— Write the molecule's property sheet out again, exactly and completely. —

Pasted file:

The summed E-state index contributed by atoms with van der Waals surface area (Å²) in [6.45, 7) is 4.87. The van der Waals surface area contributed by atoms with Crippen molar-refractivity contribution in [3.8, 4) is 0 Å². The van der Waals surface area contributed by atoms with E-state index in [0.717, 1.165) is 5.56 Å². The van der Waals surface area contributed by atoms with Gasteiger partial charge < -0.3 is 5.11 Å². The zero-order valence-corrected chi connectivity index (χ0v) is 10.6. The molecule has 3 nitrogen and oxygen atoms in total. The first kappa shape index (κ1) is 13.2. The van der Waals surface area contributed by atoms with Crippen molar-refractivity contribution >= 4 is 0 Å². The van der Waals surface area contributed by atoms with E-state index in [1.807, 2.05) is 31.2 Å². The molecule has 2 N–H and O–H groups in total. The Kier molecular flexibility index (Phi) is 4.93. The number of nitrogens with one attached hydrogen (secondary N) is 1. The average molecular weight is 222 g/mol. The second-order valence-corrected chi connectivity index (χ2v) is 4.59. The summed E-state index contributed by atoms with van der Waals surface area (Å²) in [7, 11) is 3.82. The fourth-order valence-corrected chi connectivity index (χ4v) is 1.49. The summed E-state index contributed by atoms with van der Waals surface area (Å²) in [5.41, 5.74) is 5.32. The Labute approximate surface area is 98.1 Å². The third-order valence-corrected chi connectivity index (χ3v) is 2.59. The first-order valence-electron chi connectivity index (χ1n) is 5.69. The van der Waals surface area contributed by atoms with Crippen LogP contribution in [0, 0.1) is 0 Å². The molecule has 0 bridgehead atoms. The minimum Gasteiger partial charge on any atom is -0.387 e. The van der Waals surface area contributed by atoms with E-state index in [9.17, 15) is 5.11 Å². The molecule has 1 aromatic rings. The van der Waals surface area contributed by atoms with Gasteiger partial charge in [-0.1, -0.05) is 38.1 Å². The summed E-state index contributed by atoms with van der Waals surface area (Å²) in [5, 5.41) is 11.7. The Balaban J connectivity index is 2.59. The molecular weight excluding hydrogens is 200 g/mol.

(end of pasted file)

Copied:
The summed E-state index contributed by atoms with van der Waals surface area (Å²) in [6.45, 7) is 4.87. The van der Waals surface area contributed by atoms with Crippen molar-refractivity contribution in [3.8, 4) is 0 Å². The van der Waals surface area contributed by atoms with E-state index in [0.717, 1.165) is 5.56 Å². The van der Waals surface area contributed by atoms with Gasteiger partial charge < -0.3 is 5.11 Å². The zero-order valence-corrected chi connectivity index (χ0v) is 10.6. The molecule has 3 nitrogen and oxygen atoms in total. The first kappa shape index (κ1) is 13.2. The van der Waals surface area contributed by atoms with Crippen molar-refractivity contribution >= 4 is 0 Å². The van der Waals surface area contributed by atoms with E-state index in [1.807, 2.05) is 31.2 Å². The molecule has 2 N–H and O–H groups in total. The Kier molecular flexibility index (Phi) is 4.93. The number of nitrogens with one attached hydrogen (secondary N) is 1. The average molecular weight is 222 g/mol. The second-order valence-corrected chi connectivity index (χ2v) is 4.59. The summed E-state index contributed by atoms with van der Waals surface area (Å²) in [7, 11) is 3.82. The fourth-order valence-corrected chi connectivity index (χ4v) is 1.49. The summed E-state index contributed by atoms with van der Waals surface area (Å²) in [5.41, 5.74) is 5.32. The Labute approximate surface area is 98.1 Å². The third-order valence-corrected chi connectivity index (χ3v) is 2.59. The first-order valence-electron chi connectivity index (χ1n) is 5.69. The van der Waals surface area contributed by atoms with Crippen LogP contribution in [0, 0.1) is 0 Å². The molecule has 0 bridgehead atoms. The minimum Gasteiger partial charge on any atom is -0.387 e. The van der Waals surface area contributed by atoms with E-state index in [9.17, 15) is 5.11 Å². The molecule has 1 aromatic rings. The van der Waals surface area contributed by atoms with Gasteiger partial charge in [-0.1, -0.05) is 38.1 Å². The summed E-state index contributed by atoms with van der Waals surface area (Å²) in [5, 5.41) is 11.7. The Balaban J connectivity index is 2.59. The molecular weight excluding hydrogens is 200 g/mol.